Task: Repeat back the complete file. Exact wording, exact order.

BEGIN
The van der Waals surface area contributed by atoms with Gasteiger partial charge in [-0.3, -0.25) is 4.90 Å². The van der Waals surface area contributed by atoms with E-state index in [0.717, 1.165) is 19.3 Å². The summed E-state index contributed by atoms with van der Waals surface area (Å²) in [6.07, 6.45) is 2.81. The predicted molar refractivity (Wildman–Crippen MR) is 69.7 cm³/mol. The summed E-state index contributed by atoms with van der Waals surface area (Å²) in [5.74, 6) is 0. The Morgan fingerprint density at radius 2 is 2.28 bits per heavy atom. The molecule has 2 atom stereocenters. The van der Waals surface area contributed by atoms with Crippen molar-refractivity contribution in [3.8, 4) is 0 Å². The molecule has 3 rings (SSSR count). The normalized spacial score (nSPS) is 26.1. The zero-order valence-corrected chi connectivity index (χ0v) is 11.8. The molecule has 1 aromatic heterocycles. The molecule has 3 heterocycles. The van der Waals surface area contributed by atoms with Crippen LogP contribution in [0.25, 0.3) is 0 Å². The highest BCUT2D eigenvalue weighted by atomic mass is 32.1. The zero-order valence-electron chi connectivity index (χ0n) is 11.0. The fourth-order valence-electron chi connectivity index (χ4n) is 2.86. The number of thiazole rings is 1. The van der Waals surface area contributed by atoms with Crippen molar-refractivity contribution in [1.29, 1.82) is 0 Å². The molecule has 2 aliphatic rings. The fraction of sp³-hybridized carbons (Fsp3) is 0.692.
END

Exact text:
The van der Waals surface area contributed by atoms with Gasteiger partial charge in [-0.3, -0.25) is 4.90 Å². The van der Waals surface area contributed by atoms with E-state index in [0.717, 1.165) is 19.3 Å². The summed E-state index contributed by atoms with van der Waals surface area (Å²) in [6.07, 6.45) is 2.81. The predicted molar refractivity (Wildman–Crippen MR) is 69.7 cm³/mol. The summed E-state index contributed by atoms with van der Waals surface area (Å²) in [5.74, 6) is 0. The Morgan fingerprint density at radius 2 is 2.28 bits per heavy atom. The molecule has 2 atom stereocenters. The van der Waals surface area contributed by atoms with Crippen molar-refractivity contribution in [3.8, 4) is 0 Å². The molecule has 3 rings (SSSR count). The normalized spacial score (nSPS) is 26.1. The zero-order valence-corrected chi connectivity index (χ0v) is 11.8. The molecule has 1 aromatic heterocycles. The molecule has 3 heterocycles. The van der Waals surface area contributed by atoms with Crippen LogP contribution in [0.25, 0.3) is 0 Å². The highest BCUT2D eigenvalue weighted by atomic mass is 32.1. The zero-order valence-electron chi connectivity index (χ0n) is 11.0. The fourth-order valence-electron chi connectivity index (χ4n) is 2.86. The number of thiazole rings is 1. The van der Waals surface area contributed by atoms with Crippen molar-refractivity contribution in [1.29, 1.82) is 0 Å². The molecule has 2 aliphatic rings. The fraction of sp³-hybridized carbons (Fsp3) is 0.692.